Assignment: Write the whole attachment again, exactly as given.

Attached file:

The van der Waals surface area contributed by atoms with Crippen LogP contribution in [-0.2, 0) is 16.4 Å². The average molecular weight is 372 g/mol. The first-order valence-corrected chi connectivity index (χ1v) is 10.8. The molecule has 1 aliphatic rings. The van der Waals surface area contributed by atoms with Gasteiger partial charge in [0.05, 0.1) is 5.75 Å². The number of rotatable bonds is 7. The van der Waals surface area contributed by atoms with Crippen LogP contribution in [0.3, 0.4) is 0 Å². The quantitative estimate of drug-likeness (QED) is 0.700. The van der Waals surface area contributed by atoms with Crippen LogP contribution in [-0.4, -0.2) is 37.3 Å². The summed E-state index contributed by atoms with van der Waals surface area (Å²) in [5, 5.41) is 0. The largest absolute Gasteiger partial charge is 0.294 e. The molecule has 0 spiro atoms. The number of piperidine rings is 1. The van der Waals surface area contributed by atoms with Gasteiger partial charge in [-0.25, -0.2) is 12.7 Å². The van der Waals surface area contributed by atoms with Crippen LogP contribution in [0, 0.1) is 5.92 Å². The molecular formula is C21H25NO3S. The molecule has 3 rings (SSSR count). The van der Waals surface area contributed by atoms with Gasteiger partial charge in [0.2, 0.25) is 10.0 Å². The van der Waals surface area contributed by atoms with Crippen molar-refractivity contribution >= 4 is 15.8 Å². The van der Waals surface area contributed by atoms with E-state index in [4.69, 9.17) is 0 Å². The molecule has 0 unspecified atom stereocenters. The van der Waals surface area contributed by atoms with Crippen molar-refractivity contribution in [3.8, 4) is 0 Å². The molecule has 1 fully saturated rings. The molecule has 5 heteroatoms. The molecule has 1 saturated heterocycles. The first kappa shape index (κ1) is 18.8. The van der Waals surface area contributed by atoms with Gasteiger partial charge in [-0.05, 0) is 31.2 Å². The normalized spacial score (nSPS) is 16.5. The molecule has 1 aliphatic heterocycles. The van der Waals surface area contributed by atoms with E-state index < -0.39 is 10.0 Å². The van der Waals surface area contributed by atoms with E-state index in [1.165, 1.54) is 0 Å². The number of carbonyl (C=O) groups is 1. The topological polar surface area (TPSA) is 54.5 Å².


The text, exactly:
The van der Waals surface area contributed by atoms with Crippen LogP contribution in [-0.2, 0) is 16.4 Å². The average molecular weight is 372 g/mol. The first-order valence-corrected chi connectivity index (χ1v) is 10.8. The molecule has 1 aliphatic rings. The van der Waals surface area contributed by atoms with Gasteiger partial charge in [0.05, 0.1) is 5.75 Å². The number of rotatable bonds is 7. The van der Waals surface area contributed by atoms with Crippen LogP contribution in [0.3, 0.4) is 0 Å². The quantitative estimate of drug-likeness (QED) is 0.700. The van der Waals surface area contributed by atoms with Crippen LogP contribution in [-0.4, -0.2) is 37.3 Å². The summed E-state index contributed by atoms with van der Waals surface area (Å²) in [5, 5.41) is 0. The largest absolute Gasteiger partial charge is 0.294 e. The molecule has 0 spiro atoms. The number of piperidine rings is 1. The van der Waals surface area contributed by atoms with Gasteiger partial charge in [-0.25, -0.2) is 12.7 Å². The van der Waals surface area contributed by atoms with Crippen LogP contribution in [0, 0.1) is 5.92 Å². The molecular formula is C21H25NO3S. The molecule has 3 rings (SSSR count). The van der Waals surface area contributed by atoms with Gasteiger partial charge in [0.2, 0.25) is 10.0 Å². The van der Waals surface area contributed by atoms with Crippen molar-refractivity contribution >= 4 is 15.8 Å². The van der Waals surface area contributed by atoms with E-state index in [4.69, 9.17) is 0 Å². The molecule has 0 unspecified atom stereocenters. The van der Waals surface area contributed by atoms with Crippen molar-refractivity contribution in [3.8, 4) is 0 Å². The molecule has 1 fully saturated rings. The molecule has 5 heteroatoms. The molecule has 1 saturated heterocycles. The first kappa shape index (κ1) is 18.8. The van der Waals surface area contributed by atoms with Gasteiger partial charge in [-0.05, 0) is 31.2 Å². The normalized spacial score (nSPS) is 16.5. The molecule has 1 aliphatic heterocycles. The van der Waals surface area contributed by atoms with E-state index < -0.39 is 10.0 Å². The van der Waals surface area contributed by atoms with E-state index in [1.165, 1.54) is 0 Å². The number of carbonyl (C=O) groups is 1. The topological polar surface area (TPSA) is 54.5 Å².